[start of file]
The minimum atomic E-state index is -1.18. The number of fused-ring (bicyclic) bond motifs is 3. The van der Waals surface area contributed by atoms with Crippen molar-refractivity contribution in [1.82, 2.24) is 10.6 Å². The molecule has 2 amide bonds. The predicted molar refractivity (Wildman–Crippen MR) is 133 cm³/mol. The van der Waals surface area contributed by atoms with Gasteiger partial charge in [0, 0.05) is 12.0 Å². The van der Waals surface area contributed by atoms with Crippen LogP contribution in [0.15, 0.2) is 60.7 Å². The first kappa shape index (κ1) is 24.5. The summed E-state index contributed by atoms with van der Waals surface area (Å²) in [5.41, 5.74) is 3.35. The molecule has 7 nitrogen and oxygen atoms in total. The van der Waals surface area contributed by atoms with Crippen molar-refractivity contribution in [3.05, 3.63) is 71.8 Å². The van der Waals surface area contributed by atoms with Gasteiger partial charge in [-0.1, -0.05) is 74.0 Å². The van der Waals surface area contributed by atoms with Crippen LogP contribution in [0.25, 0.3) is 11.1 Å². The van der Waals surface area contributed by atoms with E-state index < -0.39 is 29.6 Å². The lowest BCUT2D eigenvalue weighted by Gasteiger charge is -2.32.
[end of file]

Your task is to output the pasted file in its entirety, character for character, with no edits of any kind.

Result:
The minimum atomic E-state index is -1.18. The number of fused-ring (bicyclic) bond motifs is 3. The van der Waals surface area contributed by atoms with Crippen molar-refractivity contribution in [1.82, 2.24) is 10.6 Å². The molecule has 2 amide bonds. The predicted molar refractivity (Wildman–Crippen MR) is 133 cm³/mol. The van der Waals surface area contributed by atoms with Gasteiger partial charge in [0, 0.05) is 12.0 Å². The van der Waals surface area contributed by atoms with Crippen LogP contribution in [0.15, 0.2) is 60.7 Å². The first kappa shape index (κ1) is 24.5. The summed E-state index contributed by atoms with van der Waals surface area (Å²) in [5.41, 5.74) is 3.35. The molecule has 7 nitrogen and oxygen atoms in total. The van der Waals surface area contributed by atoms with Crippen molar-refractivity contribution in [3.05, 3.63) is 71.8 Å². The van der Waals surface area contributed by atoms with Gasteiger partial charge in [-0.1, -0.05) is 74.0 Å². The van der Waals surface area contributed by atoms with Crippen LogP contribution in [0.25, 0.3) is 11.1 Å². The van der Waals surface area contributed by atoms with E-state index < -0.39 is 29.6 Å². The lowest BCUT2D eigenvalue weighted by Gasteiger charge is -2.32.